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Study Skills

Reflective Practice Toolkit

Introduction

Hopefully the exercise on the last page gave you some ideas for how to get started with reflective writing but where do you go next? When writing reflectively many people fall into the trap of describing the thing they are writing about. Often the person reading the reflective piece will have no direct experience of the subject and it's natural to make sure they understand exactly what happened! Although it can be tempting it's important to get the balance right. You need to offer a brief description of the experience to set the scene but then you should move on to the reflection.

The exercises below will guide you through writing a short reflective piece on an experience. The more practice you have at this, the easier it will become for you to write reflectively.

Writing about an experience

Ultimately how you choose to reflect will be up to you. You may find that you can just start writing reflections or you may need some prompts. Think back to the reflective practice models highlighted and use any which appeal to you to as a way to get started. If you are new to reflective writing you might find it useful to start with something simple like Driscoll's What Model. It is also a good idea to limit the amount you write about each area until you have had some practice. Try the formula below to write a short reflective piece using the three what's and a two, three, four sentence structure:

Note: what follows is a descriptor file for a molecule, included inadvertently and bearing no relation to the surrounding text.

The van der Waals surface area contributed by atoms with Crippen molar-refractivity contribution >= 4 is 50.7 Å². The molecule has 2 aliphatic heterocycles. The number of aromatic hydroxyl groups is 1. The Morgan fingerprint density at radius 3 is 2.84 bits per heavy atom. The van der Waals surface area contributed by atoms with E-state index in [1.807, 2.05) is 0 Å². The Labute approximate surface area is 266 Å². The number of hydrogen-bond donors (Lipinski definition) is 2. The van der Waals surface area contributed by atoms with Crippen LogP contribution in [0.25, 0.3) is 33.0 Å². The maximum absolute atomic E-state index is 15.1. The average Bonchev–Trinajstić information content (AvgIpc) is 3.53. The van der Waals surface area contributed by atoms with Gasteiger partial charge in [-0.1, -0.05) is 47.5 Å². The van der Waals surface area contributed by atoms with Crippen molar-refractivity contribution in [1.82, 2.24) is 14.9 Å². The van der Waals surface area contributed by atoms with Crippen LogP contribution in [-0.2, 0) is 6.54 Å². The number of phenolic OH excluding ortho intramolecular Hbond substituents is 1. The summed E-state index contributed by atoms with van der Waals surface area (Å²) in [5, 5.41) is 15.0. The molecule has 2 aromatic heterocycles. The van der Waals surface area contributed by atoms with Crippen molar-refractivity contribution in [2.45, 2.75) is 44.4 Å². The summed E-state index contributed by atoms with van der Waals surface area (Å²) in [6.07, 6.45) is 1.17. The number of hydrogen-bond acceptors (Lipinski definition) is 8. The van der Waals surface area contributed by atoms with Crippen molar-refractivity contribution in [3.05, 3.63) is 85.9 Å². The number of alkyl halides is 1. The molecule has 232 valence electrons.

• Brief description (What?) - write a maximum of two sentences which describe the experience.
  • What you thought about the experience (So what?) - write a maximum of three sentences which outline your feelings on the experience and anything you learnt from it.
  • What happens next (Now what?) - write a maximum of four sentences on what you are going to do as a result of the experience.

Try this with two or three different experiences until you are able to write short reflective pieces. When you feel ready you can try writing something longer using the activity and prompts below.

Activity: Reflective writing

Think about an experience that you could learn from. It doesn't matter if it went well or if it went badly. Use the prompts below to write a longer reflective piece on the experience.

Looking back at an experience, reflect on:Tower building reflection
  • Your expectations before the experience
  • How you approached it
  • Which parts you found easy/hard
Think about what you learned as a result:
  • How did your knowledge and understanding change?
  • What would you do differently if faced with a similar situation?
Consider how you might use your learning in the future:
  • How might you put into practice what you have learnt?
  • What challenges might you face?
  • How would you deal with these?

Tower building reflection by LaLouBlue via Pixabay  licenced under CC0.

Conclusion

For many people reflective writing is not something which comes naturally. It takes the most experienced writers a lot of practice to be able to write something truly reflective, especially if they have a strict word limit! Don't be discouraged if things go wrong the first time you try to write reflectively - it's a process which can take a few drafts.

By completing the exercises on these pages you can get some experience at reflective writing and gradually push yourself to produce longer and more complicated pieces. The more you reflect, both in your writing and your practice, the easier the process will become.